"Too many out there feel very much swept along by those organisations."

He suggests there could be a need for more specialist advisers catering to small to medium-sized businesses.

Maasland says having a private equity investor or institutional investor can also be a good stepping stone.

"Having institutional investors on board is good because it creates discipline."

Lance Jenkins, executive director at private equity firm Waterman Capital, says firms like his can be a bridge between needing some capital now, and coming to market in three to four years.

Jenkins says private markets are important because the NZX does not reflect the underlying economy in New Zealand.

Despite its growth over the past two years, the market capitalisation of the entire NZX is still only 40 per cent of New Zealand's GDP.

That's far short of Australia, where the sharemarket is worth 130 per cent of the country's GDP.

Jenkins says that leaves a large group of companies that need capital in the same way that listed companies do.

But not all companies are right for investment. Jenkins invests in only two or three of the 60 to 70 companies he looks at every year.

One of those is start-up life insurer Partners Life, which has happens next?

New Zealand business owners tend to be more interested in retaining significant control of their company.Phil O'Reilly, Business NZSmaller companies wanted, p18signalled its plans to list on the stock exchange in the next few years.

Jenkins says there is no simple answer to what makes a company ready to list on the exchange. "It can depend on what type of industry a company is in."

A company like Partners Life needs to become profitable before it lists, he says, but others, like Xero, have been successful just by showing how their business can grow.

"It's industry and company specific. People will pay a lot more for growth companies that are highly scaleable."

FRANK ALDRIDGE, managing director at Craigs Investment Partners - New Zealand's largest retail broker network - says he is cautiously optimistic about next year's pipeline.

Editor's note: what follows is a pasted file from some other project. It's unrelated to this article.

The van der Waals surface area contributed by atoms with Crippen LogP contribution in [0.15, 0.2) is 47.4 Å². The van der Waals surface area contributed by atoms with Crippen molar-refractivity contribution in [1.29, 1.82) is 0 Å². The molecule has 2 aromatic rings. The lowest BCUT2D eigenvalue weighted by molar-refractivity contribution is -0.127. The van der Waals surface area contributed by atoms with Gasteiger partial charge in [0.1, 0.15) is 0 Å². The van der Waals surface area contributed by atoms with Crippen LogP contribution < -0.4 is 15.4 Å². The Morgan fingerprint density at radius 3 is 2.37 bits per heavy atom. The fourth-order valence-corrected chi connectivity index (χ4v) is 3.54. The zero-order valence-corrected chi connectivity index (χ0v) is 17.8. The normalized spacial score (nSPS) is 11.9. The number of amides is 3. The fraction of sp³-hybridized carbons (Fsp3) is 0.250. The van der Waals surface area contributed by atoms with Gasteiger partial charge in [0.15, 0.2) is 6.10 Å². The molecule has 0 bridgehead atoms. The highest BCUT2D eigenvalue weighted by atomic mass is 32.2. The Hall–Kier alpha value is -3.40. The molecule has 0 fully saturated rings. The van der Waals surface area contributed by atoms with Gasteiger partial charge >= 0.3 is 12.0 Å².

Already lined up is energy company Genesis - the final power company being put on the block by the Government.

He says it's also important to remember that not all proposed floats come off.

Two property floats have been pulled in recent weeks, despite the market's strong performance.

Aldridge says keeping the pipeline flowing also means ensuring new floats continue to do well.

"It is important the ones in the past and Meridian do go well. That will provide momentum."

Challenges also remain in getting new investors to buy into the sharemarket.

"People are still being pretty conservative," Aldridge says.

"In our firm, we have seen a significant number of new clients but when you look at the amount of money still sitting in the bank, we have made progress but there is still a wee way to go."

He says KiwiSaver has helped a lot and, if Australia is anything to go by, it has a lot more potential.

"Look at Australia - we have only just started that journey."

New Zealand's KiwiSaver industry is worth about $16.5 billion, while Australia's superannuation market recently hit A$1.6 trillion ($1.83 trillion).

NZX boss Tim Bennett says Australia's superannuation system has been a huge help in educating people about investment, and he hopes KiwiSaver will have a similar effect in New Zealand.

"We just need to be very careful people are aware of what they are investing in."

New Zealanders remain cautious after being burned by the 1987 sharemarket crash, and the 2007 finance company collapses.

New rules and regulations have been introduced to set minimum standards for financial advisers and companies wanting to raise money from the public.

But Bennett says people can't expect New Zealand to be run as a nanny state when it comes to investing.

"We can only do so much. We need to separate out fraud and misinformation versus businesses that don't meet expectations."

David Green, ANZ head of institutional banking and chairman of INFINZ, the finance industry organisation, says the Government has certainly recognised the capital markets' importance.

"We have done a lot of work on addressing trust, identifying the rules. The framework is there.

"But we have still got to fine tune it as to how that is applied so that it is working in practical application.

"It is still early days in that."

Green says New Zealand is doing well at getting people to focus on saving. "But that doesn't really get us to where we need to be. It's not just a savings culture we need but an investment culture."

- NZ Herald